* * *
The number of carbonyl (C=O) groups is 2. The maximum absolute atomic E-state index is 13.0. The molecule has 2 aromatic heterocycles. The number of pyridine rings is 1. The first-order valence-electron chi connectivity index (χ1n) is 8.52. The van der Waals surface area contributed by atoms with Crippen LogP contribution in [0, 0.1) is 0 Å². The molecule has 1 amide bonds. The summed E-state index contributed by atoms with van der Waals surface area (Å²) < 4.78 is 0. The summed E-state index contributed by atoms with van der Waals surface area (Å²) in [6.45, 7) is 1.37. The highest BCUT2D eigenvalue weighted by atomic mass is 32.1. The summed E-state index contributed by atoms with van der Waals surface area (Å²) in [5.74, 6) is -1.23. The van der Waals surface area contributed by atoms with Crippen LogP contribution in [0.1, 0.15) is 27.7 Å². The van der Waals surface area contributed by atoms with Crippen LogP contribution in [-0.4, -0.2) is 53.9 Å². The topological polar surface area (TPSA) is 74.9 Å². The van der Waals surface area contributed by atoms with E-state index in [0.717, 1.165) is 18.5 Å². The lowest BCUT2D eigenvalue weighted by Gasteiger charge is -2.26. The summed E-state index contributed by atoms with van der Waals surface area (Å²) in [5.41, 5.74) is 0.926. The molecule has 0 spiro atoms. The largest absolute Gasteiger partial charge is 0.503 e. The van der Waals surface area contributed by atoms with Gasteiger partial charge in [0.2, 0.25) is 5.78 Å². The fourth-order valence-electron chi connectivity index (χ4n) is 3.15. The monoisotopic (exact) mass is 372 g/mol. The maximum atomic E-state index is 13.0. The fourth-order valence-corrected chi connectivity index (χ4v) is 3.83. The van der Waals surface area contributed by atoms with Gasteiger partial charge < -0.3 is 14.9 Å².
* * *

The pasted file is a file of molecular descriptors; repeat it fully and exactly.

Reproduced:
The number of carbonyl (C=O) groups is 2. The maximum absolute atomic E-state index is 13.0. The molecule has 2 aromatic heterocycles. The number of pyridine rings is 1. The first-order valence-electron chi connectivity index (χ1n) is 8.52. The van der Waals surface area contributed by atoms with Crippen LogP contribution in [0, 0.1) is 0 Å². The molecule has 1 amide bonds. The summed E-state index contributed by atoms with van der Waals surface area (Å²) < 4.78 is 0. The summed E-state index contributed by atoms with van der Waals surface area (Å²) in [6.45, 7) is 1.37. The highest BCUT2D eigenvalue weighted by atomic mass is 32.1. The summed E-state index contributed by atoms with van der Waals surface area (Å²) in [5.74, 6) is -1.23. The van der Waals surface area contributed by atoms with Crippen LogP contribution in [0.1, 0.15) is 27.7 Å². The van der Waals surface area contributed by atoms with Crippen LogP contribution in [-0.4, -0.2) is 53.9 Å². The topological polar surface area (TPSA) is 74.9 Å². The van der Waals surface area contributed by atoms with E-state index in [0.717, 1.165) is 18.5 Å². The lowest BCUT2D eigenvalue weighted by Gasteiger charge is -2.26. The summed E-state index contributed by atoms with van der Waals surface area (Å²) in [5.41, 5.74) is 0.926. The molecule has 0 spiro atoms. The largest absolute Gasteiger partial charge is 0.503 e. The van der Waals surface area contributed by atoms with Gasteiger partial charge in [0.2, 0.25) is 5.78 Å². The fourth-order valence-electron chi connectivity index (χ4n) is 3.15. The monoisotopic (exact) mass is 372 g/mol. The maximum atomic E-state index is 13.0. The fourth-order valence-corrected chi connectivity index (χ4v) is 3.83. The van der Waals surface area contributed by atoms with Gasteiger partial charge < -0.3 is 14.9 Å².